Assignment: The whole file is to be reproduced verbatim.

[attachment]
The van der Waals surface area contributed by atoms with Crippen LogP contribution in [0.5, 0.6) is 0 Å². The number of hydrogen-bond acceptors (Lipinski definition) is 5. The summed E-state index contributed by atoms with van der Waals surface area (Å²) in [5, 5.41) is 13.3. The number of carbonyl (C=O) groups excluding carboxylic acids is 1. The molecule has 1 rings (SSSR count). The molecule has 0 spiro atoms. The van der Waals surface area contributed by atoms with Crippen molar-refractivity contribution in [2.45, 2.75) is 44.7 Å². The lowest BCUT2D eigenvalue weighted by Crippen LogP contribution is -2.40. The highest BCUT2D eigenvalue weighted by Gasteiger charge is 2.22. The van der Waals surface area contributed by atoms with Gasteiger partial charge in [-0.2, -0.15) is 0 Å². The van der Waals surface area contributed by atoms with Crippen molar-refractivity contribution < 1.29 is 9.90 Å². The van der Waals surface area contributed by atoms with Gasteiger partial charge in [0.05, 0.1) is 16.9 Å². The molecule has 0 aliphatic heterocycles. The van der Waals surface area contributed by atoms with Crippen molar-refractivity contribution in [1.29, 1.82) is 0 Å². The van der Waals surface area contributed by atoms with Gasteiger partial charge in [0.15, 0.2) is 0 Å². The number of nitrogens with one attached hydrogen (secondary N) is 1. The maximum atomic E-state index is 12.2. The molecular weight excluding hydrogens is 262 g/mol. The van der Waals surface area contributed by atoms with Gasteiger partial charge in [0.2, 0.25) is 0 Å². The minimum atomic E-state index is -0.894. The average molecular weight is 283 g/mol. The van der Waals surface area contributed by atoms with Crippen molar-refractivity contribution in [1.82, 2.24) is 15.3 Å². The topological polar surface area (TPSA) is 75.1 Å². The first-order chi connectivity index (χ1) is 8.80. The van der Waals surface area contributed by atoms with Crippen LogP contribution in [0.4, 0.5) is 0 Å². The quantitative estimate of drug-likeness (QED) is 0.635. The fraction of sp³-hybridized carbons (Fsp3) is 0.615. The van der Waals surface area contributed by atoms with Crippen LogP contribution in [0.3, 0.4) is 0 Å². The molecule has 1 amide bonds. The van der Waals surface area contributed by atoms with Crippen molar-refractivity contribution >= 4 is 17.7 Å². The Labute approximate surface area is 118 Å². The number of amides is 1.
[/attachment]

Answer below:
The van der Waals surface area contributed by atoms with Crippen LogP contribution in [0.5, 0.6) is 0 Å². The number of hydrogen-bond acceptors (Lipinski definition) is 5. The summed E-state index contributed by atoms with van der Waals surface area (Å²) in [5, 5.41) is 13.3. The number of carbonyl (C=O) groups excluding carboxylic acids is 1. The molecule has 1 rings (SSSR count). The molecule has 0 spiro atoms. The van der Waals surface area contributed by atoms with Crippen molar-refractivity contribution in [2.45, 2.75) is 44.7 Å². The lowest BCUT2D eigenvalue weighted by Crippen LogP contribution is -2.40. The highest BCUT2D eigenvalue weighted by Gasteiger charge is 2.22. The van der Waals surface area contributed by atoms with Gasteiger partial charge in [-0.2, -0.15) is 0 Å². The van der Waals surface area contributed by atoms with Crippen molar-refractivity contribution < 1.29 is 9.90 Å². The van der Waals surface area contributed by atoms with Gasteiger partial charge in [0.05, 0.1) is 16.9 Å². The molecule has 0 aliphatic heterocycles. The van der Waals surface area contributed by atoms with Crippen molar-refractivity contribution in [1.29, 1.82) is 0 Å². The van der Waals surface area contributed by atoms with Gasteiger partial charge in [0.15, 0.2) is 0 Å². The number of nitrogens with one attached hydrogen (secondary N) is 1. The maximum atomic E-state index is 12.2. The molecular weight excluding hydrogens is 262 g/mol. The van der Waals surface area contributed by atoms with Gasteiger partial charge in [0.2, 0.25) is 0 Å². The minimum atomic E-state index is -0.894. The average molecular weight is 283 g/mol. The van der Waals surface area contributed by atoms with Crippen molar-refractivity contribution in [1.82, 2.24) is 15.3 Å². The topological polar surface area (TPSA) is 75.1 Å². The first-order chi connectivity index (χ1) is 8.80. The van der Waals surface area contributed by atoms with Crippen LogP contribution in [0.4, 0.5) is 0 Å². The quantitative estimate of drug-likeness (QED) is 0.635. The fraction of sp³-hybridized carbons (Fsp3) is 0.615. The van der Waals surface area contributed by atoms with Crippen LogP contribution in [0.3, 0.4) is 0 Å². The molecule has 1 amide bonds. The van der Waals surface area contributed by atoms with Crippen molar-refractivity contribution >= 4 is 17.7 Å². The Labute approximate surface area is 118 Å². The number of amides is 1.